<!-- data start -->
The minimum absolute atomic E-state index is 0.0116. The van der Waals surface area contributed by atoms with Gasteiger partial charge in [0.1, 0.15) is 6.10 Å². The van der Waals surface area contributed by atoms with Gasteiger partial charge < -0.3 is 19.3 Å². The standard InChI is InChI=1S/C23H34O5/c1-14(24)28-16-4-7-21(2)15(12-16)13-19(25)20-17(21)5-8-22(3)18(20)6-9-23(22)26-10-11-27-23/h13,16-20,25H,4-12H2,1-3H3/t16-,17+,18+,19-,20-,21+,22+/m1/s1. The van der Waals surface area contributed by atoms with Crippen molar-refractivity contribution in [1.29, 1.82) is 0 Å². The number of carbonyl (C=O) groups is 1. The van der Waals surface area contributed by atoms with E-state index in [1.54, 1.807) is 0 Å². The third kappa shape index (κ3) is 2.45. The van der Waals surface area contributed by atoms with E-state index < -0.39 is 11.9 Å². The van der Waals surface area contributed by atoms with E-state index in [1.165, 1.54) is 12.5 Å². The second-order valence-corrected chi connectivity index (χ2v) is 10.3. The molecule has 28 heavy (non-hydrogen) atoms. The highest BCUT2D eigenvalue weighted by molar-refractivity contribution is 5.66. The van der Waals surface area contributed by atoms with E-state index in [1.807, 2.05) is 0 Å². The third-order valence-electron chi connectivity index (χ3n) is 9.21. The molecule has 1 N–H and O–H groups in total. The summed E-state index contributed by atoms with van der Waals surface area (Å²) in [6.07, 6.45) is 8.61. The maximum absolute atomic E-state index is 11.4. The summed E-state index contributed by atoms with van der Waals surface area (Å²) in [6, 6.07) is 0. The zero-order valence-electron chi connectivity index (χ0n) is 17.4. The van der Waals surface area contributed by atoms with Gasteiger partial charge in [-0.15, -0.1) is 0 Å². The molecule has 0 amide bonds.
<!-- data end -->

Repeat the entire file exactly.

The minimum absolute atomic E-state index is 0.0116. The van der Waals surface area contributed by atoms with Gasteiger partial charge in [0.1, 0.15) is 6.10 Å². The van der Waals surface area contributed by atoms with Gasteiger partial charge < -0.3 is 19.3 Å². The standard InChI is InChI=1S/C23H34O5/c1-14(24)28-16-4-7-21(2)15(12-16)13-19(25)20-17(21)5-8-22(3)18(20)6-9-23(22)26-10-11-27-23/h13,16-20,25H,4-12H2,1-3H3/t16-,17+,18+,19-,20-,21+,22+/m1/s1. The van der Waals surface area contributed by atoms with Crippen molar-refractivity contribution in [1.29, 1.82) is 0 Å². The number of carbonyl (C=O) groups is 1. The van der Waals surface area contributed by atoms with E-state index in [1.54, 1.807) is 0 Å². The third kappa shape index (κ3) is 2.45. The van der Waals surface area contributed by atoms with E-state index < -0.39 is 11.9 Å². The van der Waals surface area contributed by atoms with E-state index in [1.165, 1.54) is 12.5 Å². The second-order valence-corrected chi connectivity index (χ2v) is 10.3. The molecule has 28 heavy (non-hydrogen) atoms. The highest BCUT2D eigenvalue weighted by molar-refractivity contribution is 5.66. The van der Waals surface area contributed by atoms with E-state index in [1.807, 2.05) is 0 Å². The third-order valence-electron chi connectivity index (χ3n) is 9.21. The molecule has 1 N–H and O–H groups in total. The summed E-state index contributed by atoms with van der Waals surface area (Å²) in [6.07, 6.45) is 8.61. The maximum absolute atomic E-state index is 11.4. The summed E-state index contributed by atoms with van der Waals surface area (Å²) in [6, 6.07) is 0. The zero-order valence-electron chi connectivity index (χ0n) is 17.4. The van der Waals surface area contributed by atoms with Gasteiger partial charge in [-0.15, -0.1) is 0 Å². The molecule has 0 amide bonds.